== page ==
Gutiérrez: Democrats now the pro-immigrant party

Rep. Luis Gutiérrez (D-Ill.), one of the nation’s staunchest proponents of providing a pathway to citizenship for undocumented workers, says he sees the election of President Trump as an opportunity. 

“Immigration now is seen in the context of a national issue, like reproductive rights are, like LGBT rights are, like environmental issues are, like raising the minimum wage,” Gutiérrez said in an interview with The Hill.

{mosads}“It took us awhile to get that standing in the hierarchy of causes. We have become a value in the Democratic Party that needs to be protected.”

That wasn’t always the case. 

Gutiérrez has been at the center of immigration reform fights since the 1990s. The darkest days for the cause, he said, were not under Republican presidents or majorities, but when immigration was pushed to the backburner under Democratic leadership.

“We win the House in 2007. And I remember going to [House Democratic leadership]. ‘We’re in the majority! Time for immigration reform,’ ” he said.

“And you know what they told me? ‘Can you go find about 50 Republicans to join you and then come back and talk to us?’ ”

Gutiérrez said Democratic leaders were concerned with maintaining their majority and sought to pad their numbers in order to allow some vulnerable members to vote against immigration reform.

“That’s not my challenge anymore. It is virtually uniform and universal, the stance — pro-immigrant in the Democratic Caucus,” he said.

While Trump’s aggressive stance on immigration and the executive order he issued last week have unified Democrats, Gutiérrez also credited the political growth of the Congressional Hispanic Caucus (CHC) for bringing together the party on the issue.

“If anything, I know that I can leave tomorrow and there will be people who quickly fill my shoes,” Gutiérrez said.

The CHC has grown larger — it started the 115th Congress with 31 members — and louder over the past few elections. The caucus’s drive to grow its ranks has at times led to clashes with Democratic leadership, particularly in California, where general elections can pit same-party candidates against each other.

But the growth of the caucus has also provided a silver lining to the Democratic Party in an otherwise lackluster string of electoral results.

Gutiérrez said newer members of the CHC changed the way the caucus does business, helping it gain a stronger foothold in the party.

“[Rep. Tony] Cárdenas [D-Calif.], right? He’s come here and he’s created that BOLD PAC, and he’s raised more money than anybody else, and he’s really smart about using BOLD PAC and making sure that everybody knows that more money goes to non-Hispanic candidates than to Hispanic candidates,” Gutiérrez said.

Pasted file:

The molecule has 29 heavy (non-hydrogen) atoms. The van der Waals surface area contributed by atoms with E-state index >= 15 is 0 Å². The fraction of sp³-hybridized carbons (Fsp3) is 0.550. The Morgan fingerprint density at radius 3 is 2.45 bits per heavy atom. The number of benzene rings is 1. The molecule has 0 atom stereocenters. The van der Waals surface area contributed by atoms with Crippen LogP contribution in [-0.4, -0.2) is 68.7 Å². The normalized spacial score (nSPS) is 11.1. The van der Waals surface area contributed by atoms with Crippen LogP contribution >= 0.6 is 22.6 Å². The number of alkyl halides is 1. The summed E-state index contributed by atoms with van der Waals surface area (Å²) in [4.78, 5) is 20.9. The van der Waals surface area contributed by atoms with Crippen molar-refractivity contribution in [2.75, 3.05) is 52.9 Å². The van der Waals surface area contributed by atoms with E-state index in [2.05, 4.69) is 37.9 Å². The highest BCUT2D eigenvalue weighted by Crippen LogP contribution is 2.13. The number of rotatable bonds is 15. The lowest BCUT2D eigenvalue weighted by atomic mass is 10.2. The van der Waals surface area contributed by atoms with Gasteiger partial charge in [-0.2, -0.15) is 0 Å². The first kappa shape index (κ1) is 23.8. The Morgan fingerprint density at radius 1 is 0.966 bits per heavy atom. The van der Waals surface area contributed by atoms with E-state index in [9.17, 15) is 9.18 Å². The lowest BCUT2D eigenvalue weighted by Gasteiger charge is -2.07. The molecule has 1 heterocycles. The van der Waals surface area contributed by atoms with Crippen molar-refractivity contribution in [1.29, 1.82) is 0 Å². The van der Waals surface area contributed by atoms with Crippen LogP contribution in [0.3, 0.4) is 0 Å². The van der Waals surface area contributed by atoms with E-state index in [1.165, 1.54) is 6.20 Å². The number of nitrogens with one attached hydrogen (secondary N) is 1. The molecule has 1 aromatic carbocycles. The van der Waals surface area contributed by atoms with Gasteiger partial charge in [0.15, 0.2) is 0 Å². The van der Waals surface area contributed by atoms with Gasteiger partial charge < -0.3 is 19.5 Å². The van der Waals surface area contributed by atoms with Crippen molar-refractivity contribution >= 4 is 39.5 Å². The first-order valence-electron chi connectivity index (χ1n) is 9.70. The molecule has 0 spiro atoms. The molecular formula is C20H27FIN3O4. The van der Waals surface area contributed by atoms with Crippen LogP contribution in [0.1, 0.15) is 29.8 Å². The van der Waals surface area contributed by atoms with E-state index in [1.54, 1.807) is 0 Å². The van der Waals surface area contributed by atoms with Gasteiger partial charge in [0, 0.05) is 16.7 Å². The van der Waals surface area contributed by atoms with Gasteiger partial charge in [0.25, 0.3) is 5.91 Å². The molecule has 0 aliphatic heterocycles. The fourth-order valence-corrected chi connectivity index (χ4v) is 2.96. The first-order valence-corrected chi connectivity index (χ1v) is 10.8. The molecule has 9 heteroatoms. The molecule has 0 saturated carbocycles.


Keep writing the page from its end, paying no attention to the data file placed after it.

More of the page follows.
The CHC’s growing numbers, tied to alliances with other minority caucuses and progressive Democrats, have also contributed to its success.

“Between 85 and 90 potential members here — that’s significant,” said CHC Chairwoman Michelle Lujan Grisham (D-N.M.). “What can’t we do, is the question. We always work well together, but we have not ever had a president like this and an environment like this, and that changes the dynamic and the role of that body.”

And the Trump administration’s hard-line stance on an array of issues, starting with immigration, is giving immigration advocates a bigger platform in Democratic Party politics.

“It’s a very dangerous time for our immigrant community,” said Gutiérrez. “Trump has taken all the greatest hits of the xenophobes and the haters and put them in one big album.”

Gutiérrez said he is encouraged by the public outcry to Trump’s executive order on immigration, which gives Democrats political and policy momentum to fight the administration on the issue.

“I think that we can learn something about where we need to be today, and here’s what it is: We need to stand up for our values in a very clear, emphatic and consequential manner, and that means taking tough votes,” Gutiérrez said.

“I think that we’re ready to do it, and if we’re not, here’s the good thing: There’s a lot of people out there, millions of them, that are going to whipsaw us into shape.”


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